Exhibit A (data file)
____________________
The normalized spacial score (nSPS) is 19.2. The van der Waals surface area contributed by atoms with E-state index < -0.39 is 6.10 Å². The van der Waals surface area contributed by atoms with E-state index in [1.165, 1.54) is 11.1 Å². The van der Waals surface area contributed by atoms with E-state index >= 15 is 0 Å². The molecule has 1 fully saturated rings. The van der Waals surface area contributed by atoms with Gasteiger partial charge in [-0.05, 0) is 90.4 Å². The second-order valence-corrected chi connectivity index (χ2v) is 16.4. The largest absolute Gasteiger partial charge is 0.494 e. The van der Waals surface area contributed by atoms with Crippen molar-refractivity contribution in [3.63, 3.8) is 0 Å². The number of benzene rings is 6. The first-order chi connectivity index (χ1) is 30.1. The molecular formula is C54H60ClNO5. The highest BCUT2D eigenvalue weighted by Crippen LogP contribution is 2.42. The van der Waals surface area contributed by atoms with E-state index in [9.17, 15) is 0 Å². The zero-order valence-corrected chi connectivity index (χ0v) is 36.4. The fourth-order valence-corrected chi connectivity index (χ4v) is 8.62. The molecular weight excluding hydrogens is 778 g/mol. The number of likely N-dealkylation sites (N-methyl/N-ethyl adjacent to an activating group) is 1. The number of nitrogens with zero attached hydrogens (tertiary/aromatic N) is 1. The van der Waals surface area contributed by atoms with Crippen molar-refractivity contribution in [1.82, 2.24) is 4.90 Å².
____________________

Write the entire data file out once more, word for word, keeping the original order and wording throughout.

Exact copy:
The normalized spacial score (nSPS) is 19.2. The van der Waals surface area contributed by atoms with E-state index < -0.39 is 6.10 Å². The van der Waals surface area contributed by atoms with E-state index in [1.165, 1.54) is 11.1 Å². The van der Waals surface area contributed by atoms with E-state index >= 15 is 0 Å². The molecule has 1 fully saturated rings. The van der Waals surface area contributed by atoms with Gasteiger partial charge in [-0.05, 0) is 90.4 Å². The second-order valence-corrected chi connectivity index (χ2v) is 16.4. The largest absolute Gasteiger partial charge is 0.494 e. The van der Waals surface area contributed by atoms with Crippen molar-refractivity contribution in [3.63, 3.8) is 0 Å². The number of benzene rings is 6. The first-order chi connectivity index (χ1) is 30.1. The molecular formula is C54H60ClNO5. The highest BCUT2D eigenvalue weighted by Crippen LogP contribution is 2.42. The van der Waals surface area contributed by atoms with E-state index in [9.17, 15) is 0 Å². The zero-order valence-corrected chi connectivity index (χ0v) is 36.4. The fourth-order valence-corrected chi connectivity index (χ4v) is 8.62. The molecular weight excluding hydrogens is 778 g/mol. The number of likely N-dealkylation sites (N-methyl/N-ethyl adjacent to an activating group) is 1. The number of nitrogens with zero attached hydrogens (tertiary/aromatic N) is 1. The van der Waals surface area contributed by atoms with Crippen molar-refractivity contribution in [1.82, 2.24) is 4.90 Å².